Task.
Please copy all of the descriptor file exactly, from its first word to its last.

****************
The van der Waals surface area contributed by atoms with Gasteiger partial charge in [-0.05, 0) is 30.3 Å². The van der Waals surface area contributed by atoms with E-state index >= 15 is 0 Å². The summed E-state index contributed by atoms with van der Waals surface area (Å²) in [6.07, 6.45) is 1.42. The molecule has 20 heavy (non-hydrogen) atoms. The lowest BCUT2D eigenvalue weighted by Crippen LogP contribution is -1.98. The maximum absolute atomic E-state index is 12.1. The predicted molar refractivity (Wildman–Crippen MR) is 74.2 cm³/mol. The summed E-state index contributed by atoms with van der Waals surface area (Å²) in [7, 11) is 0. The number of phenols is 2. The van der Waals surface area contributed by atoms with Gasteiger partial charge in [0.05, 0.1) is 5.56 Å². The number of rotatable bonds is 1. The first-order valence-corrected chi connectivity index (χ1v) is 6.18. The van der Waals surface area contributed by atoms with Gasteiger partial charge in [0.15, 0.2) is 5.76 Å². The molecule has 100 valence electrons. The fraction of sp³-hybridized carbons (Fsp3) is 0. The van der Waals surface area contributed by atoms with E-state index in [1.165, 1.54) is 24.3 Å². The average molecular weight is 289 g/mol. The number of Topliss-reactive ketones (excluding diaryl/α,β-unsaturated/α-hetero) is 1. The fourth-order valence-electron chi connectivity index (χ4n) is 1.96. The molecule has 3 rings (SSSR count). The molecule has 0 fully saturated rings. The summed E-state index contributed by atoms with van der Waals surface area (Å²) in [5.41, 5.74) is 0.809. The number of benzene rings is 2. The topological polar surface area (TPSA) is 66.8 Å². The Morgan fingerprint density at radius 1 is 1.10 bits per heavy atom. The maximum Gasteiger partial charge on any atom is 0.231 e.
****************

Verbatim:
The van der Waals surface area contributed by atoms with Gasteiger partial charge in [-0.05, 0) is 30.3 Å². The van der Waals surface area contributed by atoms with E-state index >= 15 is 0 Å². The summed E-state index contributed by atoms with van der Waals surface area (Å²) in [6.07, 6.45) is 1.42. The molecule has 20 heavy (non-hydrogen) atoms. The lowest BCUT2D eigenvalue weighted by Crippen LogP contribution is -1.98. The maximum absolute atomic E-state index is 12.1. The predicted molar refractivity (Wildman–Crippen MR) is 74.2 cm³/mol. The summed E-state index contributed by atoms with van der Waals surface area (Å²) in [7, 11) is 0. The number of phenols is 2. The van der Waals surface area contributed by atoms with Gasteiger partial charge in [0.05, 0.1) is 5.56 Å². The number of rotatable bonds is 1. The first-order valence-corrected chi connectivity index (χ1v) is 6.18. The van der Waals surface area contributed by atoms with Gasteiger partial charge in [0.15, 0.2) is 5.76 Å². The molecule has 100 valence electrons. The fraction of sp³-hybridized carbons (Fsp3) is 0. The van der Waals surface area contributed by atoms with E-state index in [1.165, 1.54) is 24.3 Å². The average molecular weight is 289 g/mol. The number of Topliss-reactive ketones (excluding diaryl/α,β-unsaturated/α-hetero) is 1. The fourth-order valence-electron chi connectivity index (χ4n) is 1.96. The molecule has 3 rings (SSSR count). The molecule has 0 fully saturated rings. The summed E-state index contributed by atoms with van der Waals surface area (Å²) in [5.41, 5.74) is 0.809. The number of benzene rings is 2. The topological polar surface area (TPSA) is 66.8 Å². The Morgan fingerprint density at radius 1 is 1.10 bits per heavy atom. The maximum Gasteiger partial charge on any atom is 0.231 e.